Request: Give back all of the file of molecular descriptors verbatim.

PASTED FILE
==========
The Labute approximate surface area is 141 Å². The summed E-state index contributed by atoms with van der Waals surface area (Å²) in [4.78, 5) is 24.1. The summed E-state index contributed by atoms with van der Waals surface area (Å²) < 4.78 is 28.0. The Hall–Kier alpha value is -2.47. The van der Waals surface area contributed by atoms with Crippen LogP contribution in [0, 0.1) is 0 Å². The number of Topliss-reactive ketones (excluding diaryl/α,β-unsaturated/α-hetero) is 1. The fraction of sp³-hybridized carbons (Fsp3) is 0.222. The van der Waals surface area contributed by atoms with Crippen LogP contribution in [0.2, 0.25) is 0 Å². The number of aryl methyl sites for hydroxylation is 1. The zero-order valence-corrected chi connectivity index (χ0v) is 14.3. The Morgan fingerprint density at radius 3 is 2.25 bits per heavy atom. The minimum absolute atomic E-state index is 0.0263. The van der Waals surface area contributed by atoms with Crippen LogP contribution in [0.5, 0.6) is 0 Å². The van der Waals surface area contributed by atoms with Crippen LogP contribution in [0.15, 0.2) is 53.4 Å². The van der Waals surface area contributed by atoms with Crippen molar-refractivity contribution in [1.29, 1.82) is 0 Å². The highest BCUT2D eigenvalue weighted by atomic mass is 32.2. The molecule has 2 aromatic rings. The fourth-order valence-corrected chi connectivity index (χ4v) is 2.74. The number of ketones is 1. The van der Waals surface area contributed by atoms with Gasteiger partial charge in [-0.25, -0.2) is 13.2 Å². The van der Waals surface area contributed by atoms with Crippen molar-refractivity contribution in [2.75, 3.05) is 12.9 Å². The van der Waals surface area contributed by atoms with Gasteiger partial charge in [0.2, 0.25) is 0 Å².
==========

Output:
The Labute approximate surface area is 141 Å². The summed E-state index contributed by atoms with van der Waals surface area (Å²) in [4.78, 5) is 24.1. The summed E-state index contributed by atoms with van der Waals surface area (Å²) < 4.78 is 28.0. The Hall–Kier alpha value is -2.47. The van der Waals surface area contributed by atoms with Crippen LogP contribution in [0, 0.1) is 0 Å². The number of Topliss-reactive ketones (excluding diaryl/α,β-unsaturated/α-hetero) is 1. The fraction of sp³-hybridized carbons (Fsp3) is 0.222. The van der Waals surface area contributed by atoms with Crippen LogP contribution in [0.2, 0.25) is 0 Å². The number of aryl methyl sites for hydroxylation is 1. The zero-order valence-corrected chi connectivity index (χ0v) is 14.3. The Morgan fingerprint density at radius 3 is 2.25 bits per heavy atom. The minimum absolute atomic E-state index is 0.0263. The van der Waals surface area contributed by atoms with Crippen LogP contribution in [0.5, 0.6) is 0 Å². The van der Waals surface area contributed by atoms with Crippen LogP contribution in [0.15, 0.2) is 53.4 Å². The van der Waals surface area contributed by atoms with Crippen molar-refractivity contribution in [1.29, 1.82) is 0 Å². The highest BCUT2D eigenvalue weighted by atomic mass is 32.2. The molecule has 2 aromatic rings. The fourth-order valence-corrected chi connectivity index (χ4v) is 2.74. The number of ketones is 1. The van der Waals surface area contributed by atoms with Gasteiger partial charge in [-0.25, -0.2) is 13.2 Å². The van der Waals surface area contributed by atoms with Crippen molar-refractivity contribution in [2.75, 3.05) is 12.9 Å². The van der Waals surface area contributed by atoms with Gasteiger partial charge in [0.2, 0.25) is 0 Å².